Increased knowledge concerning the differences in the illness perception and self-management among sexes is needed for planning proper support programs for patients with diabetes. The aim of this study was to investigate the illness perception and self-management among Thai women and Thai men with type 2 diabetes and to investigate the psychometric properties of the translated instruments used.
In a suburban province of Thailand, 220 women and men with type 2 diabetes participated in a cross-sectional descriptive study. The participants were selected using a multistage sampling method. Data were collected through structured interviews and were analyzed using group comparisons, and psychometric properties were tested.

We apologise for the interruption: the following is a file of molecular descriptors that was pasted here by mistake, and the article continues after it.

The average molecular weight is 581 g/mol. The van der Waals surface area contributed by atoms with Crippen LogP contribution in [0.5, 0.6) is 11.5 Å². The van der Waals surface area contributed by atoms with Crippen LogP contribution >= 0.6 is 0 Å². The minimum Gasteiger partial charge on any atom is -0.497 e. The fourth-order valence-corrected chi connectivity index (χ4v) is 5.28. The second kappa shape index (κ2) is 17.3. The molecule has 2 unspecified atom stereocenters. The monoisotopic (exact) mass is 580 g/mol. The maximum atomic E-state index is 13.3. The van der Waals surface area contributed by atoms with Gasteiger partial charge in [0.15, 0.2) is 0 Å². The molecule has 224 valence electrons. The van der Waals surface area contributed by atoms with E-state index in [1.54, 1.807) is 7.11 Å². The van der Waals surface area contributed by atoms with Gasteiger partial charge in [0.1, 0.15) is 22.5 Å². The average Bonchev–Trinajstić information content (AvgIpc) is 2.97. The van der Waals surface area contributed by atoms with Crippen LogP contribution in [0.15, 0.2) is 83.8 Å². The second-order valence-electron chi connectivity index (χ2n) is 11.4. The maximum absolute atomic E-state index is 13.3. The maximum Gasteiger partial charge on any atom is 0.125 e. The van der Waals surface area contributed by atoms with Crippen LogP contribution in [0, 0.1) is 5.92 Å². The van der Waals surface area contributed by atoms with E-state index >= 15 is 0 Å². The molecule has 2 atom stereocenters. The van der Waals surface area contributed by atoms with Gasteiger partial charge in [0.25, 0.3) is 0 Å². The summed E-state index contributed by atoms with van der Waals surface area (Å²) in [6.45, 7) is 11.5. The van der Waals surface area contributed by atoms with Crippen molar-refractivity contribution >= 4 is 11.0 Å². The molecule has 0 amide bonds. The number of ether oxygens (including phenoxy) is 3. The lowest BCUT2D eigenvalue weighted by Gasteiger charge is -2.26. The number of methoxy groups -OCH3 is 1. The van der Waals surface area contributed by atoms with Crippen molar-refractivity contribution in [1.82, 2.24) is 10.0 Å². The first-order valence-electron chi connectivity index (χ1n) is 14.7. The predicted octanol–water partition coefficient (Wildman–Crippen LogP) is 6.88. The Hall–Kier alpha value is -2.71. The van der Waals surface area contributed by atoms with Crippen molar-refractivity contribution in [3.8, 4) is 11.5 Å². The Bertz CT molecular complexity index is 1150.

Women and men with type 2 diabetes demonstrated very similar experiences regarding their illness perception and no differences in self-management. Women perceived more negative consequences of the disease and more fluctuation in the symptoms than men, whereas men felt more confident about the treatment effectiveness than women. Furthermore, the translated instruments used in this study showed acceptable validity and reliability.
The Thai sociocultural context may influence people’s perceptions and affect the self-care activities of Thai individuals, both women and men, with type 2 diabetes, causing differences from those found in the Western environment. Intervention programs that aim to improve the effectiveness of the self-management of Thai people with diabetes might consider a holistic and sex-related approach as well as incorporating Buddhist beliefs.
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- Sex-related illness perception and self-management of a Thai type 2 diabetes population: a cross-sectional descriptive design
Irena Dychawy Rosner
- BioMed Central
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